Article by Shathley Q
Switching between CNN and Bloomberg this last week, there’s a certain and elegant weight that comes to rest on Michael Lewis’ most recent offering. The extended title really does seem to give the game away: Inside the Doomsday Machine. Between street riots in London (London!) and the massive selloff following Standard & Poor’s downgrade of the US Treasury, it really does seem like a forced march to A Very Definite End.
Lewis, in his introduction, describes with the skill of a professional observer the horror of witnessing the infrastructural collapse of Wall Street while working at an investment bank during the 80s. The horror is seeing the high life of piracy play out as deals are brokered with other people’s, with little thought to the consequence that must logically follow.
It seems like an old story by now, one we’re almost intimately familiar with, but it is also it is the kind of story that puts the world of Cirulnick & Manpearl’s Earp: Saints For Sinners just that little bit closer.
Creators Matt Cirulnick and David Manpearl have conceived of a world that is entirely plausible and seems to become more so with every passing second. What if, they posit, credit is decommissioned and cash is king once more? Towns like Las Vegas would become boomtowns again. And law would reorganize, Cirulnick & Manpearl contend. U.S. Marshals would have shootouts on streets and heists would be the order of the day yet again.
But any work done to resurrect the social context of the 1880s is simply cosmetic to Cirulnick and Manpearl’s real work. In constructing a fictional context for Wyatt Earp’s story to play in the early days of the 21st century, Circulnick & Manpearl have once more put the legend of Wyatt Earp on the cultural agenda.
It’s easy to get lost in the cowboyism of Wyatt Earp’s career. He makes a living hunting buffalo, where he meets other Old West legends like Bat Masterson. As a Deputy U.S. Marshal, he cleans out Dodge City almost singlehandedly. He has that legendary shootout at the O.K. Corral in Tombstone.
But focusing on the cowboy in Wyatt’s career misses out on the incredible relevance he has to our current political and socioeconomic situation. Wyatt was motivated by a deep need to secure a livelihood for himself and his family (he was one of seven brothers) in times of incredible uncertainty. His time in Tombstone, AZ, although coming after he firmly established himself as a major player in the Old West, is the beginning of a second career, rather than the end to his first.
In Tombstone, he had become a hotel owner and a prospector, looking to mine silver. Wyatt believed his days as lawman and gunfighter to truly be behind him. It was his clash with local cattle barons that highlighted the systemic breakdown of law and order in Tombstone. And it was this breakdown that drove him to once again put on the U.S. Marshal’s badge.
Wyatt Earp is the story of one man awash in a broken system. The elegance of Cirulnick’s narrative arc, which concludes in Earp: Saints for Sinners #4, and the eloquence of M. Zachary Sherman connects Saints for Sinners with the emotional core of Earp with [the] “Alice in Wonderland” of a Michael Lewis still reeling from a Wall Street exploded to unimaginable levels.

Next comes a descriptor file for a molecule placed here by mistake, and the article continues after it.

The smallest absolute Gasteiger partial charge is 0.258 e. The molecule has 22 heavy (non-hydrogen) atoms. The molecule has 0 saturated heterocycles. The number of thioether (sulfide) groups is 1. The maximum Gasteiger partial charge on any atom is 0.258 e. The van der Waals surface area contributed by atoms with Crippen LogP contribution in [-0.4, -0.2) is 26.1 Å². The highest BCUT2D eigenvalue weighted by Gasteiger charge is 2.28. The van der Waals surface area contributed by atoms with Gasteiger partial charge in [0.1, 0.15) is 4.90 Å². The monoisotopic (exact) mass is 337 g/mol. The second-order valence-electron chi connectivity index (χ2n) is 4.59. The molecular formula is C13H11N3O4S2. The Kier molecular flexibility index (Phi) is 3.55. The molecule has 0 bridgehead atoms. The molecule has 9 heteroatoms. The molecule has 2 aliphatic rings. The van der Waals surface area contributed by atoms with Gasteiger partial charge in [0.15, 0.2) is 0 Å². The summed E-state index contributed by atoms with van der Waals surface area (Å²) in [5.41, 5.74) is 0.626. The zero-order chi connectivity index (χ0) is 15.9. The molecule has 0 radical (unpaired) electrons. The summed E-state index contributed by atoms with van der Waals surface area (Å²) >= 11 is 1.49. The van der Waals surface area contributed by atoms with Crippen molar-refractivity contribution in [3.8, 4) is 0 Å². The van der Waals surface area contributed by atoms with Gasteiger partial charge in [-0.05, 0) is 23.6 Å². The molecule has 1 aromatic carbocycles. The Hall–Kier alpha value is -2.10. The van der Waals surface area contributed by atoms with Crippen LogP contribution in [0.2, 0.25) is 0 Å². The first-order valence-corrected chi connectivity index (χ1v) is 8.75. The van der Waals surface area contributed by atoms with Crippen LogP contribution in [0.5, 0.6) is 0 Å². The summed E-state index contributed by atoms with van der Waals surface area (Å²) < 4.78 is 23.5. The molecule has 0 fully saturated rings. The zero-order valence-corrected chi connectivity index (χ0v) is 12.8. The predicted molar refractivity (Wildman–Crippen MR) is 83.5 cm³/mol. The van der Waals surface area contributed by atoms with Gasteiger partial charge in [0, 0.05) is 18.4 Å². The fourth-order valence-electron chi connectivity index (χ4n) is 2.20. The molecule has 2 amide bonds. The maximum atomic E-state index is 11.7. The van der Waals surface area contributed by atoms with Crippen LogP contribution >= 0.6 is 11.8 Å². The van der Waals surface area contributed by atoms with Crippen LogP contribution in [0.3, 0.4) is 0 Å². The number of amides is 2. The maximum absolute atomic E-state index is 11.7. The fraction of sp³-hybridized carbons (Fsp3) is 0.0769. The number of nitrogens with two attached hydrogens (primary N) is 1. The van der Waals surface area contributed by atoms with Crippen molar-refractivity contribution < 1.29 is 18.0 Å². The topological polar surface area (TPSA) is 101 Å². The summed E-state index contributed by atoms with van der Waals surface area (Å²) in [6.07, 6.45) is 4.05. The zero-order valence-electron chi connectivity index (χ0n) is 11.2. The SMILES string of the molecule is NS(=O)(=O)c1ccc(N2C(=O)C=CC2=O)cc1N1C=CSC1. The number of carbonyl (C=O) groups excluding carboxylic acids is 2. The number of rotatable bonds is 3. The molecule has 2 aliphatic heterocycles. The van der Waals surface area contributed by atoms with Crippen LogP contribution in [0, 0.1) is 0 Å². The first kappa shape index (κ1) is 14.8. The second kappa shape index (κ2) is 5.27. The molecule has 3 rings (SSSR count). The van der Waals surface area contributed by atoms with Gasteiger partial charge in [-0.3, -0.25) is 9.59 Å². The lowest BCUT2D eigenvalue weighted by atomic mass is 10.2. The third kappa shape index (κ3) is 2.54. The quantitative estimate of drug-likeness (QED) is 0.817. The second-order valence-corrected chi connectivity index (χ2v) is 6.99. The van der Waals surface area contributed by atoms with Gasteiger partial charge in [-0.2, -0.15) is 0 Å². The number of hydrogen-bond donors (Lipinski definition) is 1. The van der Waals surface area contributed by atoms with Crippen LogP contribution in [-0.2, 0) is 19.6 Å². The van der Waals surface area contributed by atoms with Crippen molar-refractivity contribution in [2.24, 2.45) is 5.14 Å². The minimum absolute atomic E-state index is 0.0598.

And the true end to Wyatt’s career, his relocation to the nascent Hollywood and his socializing with actors of the day, isn’t missed by Cirulnick and Manpearl either. Wyatt fades into legend, he becomes adopted by cowboy actors like Tom Mix as the authentic model for an Old West gunfighter.
Just as Wyatt’s appearance in Los Angeles signals at least one possible birth of our modern entertainment industry, Circulnick & Manpearl use Wyatt’s own narrative to signal the birth of an evolution in entertainment. Radical Studios’ push into transmedia, a push that sees Sam Raimi direct the upcoming summer blockbuster based on Earp: Saints for Sinners, might be exactly the thing to push into a new kind of generative economy.
It’s hard not to read Sherman’s carefully scripted showdown between Earp, Jesse James and the Pinkertons and not at least feel like there’s still some action left. Blasted by gunfire on all sides as Wyatt braves the abandoned Air Force base where the Pinkertons are holed up, it’s hard for me not to recall the opening of Jefferson’s letter to John Adams on the Natural Aristocracy.
Jefferson writes: “I agree with you that there is a natural aristocracy among men. The grounds of this are virtue and talents. Formerly, bodily powers gave place among the aristoi. But since the invention of gunpowder has armed the weak as well as the strong with missile death, bodily strength, like beauty, good humor, politeness, among other accomplishments, has become but an auxiliary ground for distinction.”
If anything, this quote betrays Jefferson’s intuition that technology might be the engine of social change, but that undaunted spirit will always remain at society’s core. With the fiction of Cirulnick and Manpearl presented by way of a Radical publication, I’m left feeling like I’ve read a manifesto on what entertainment in the 21st century might yet become.
Click the image to read the original article at PopMatters.com!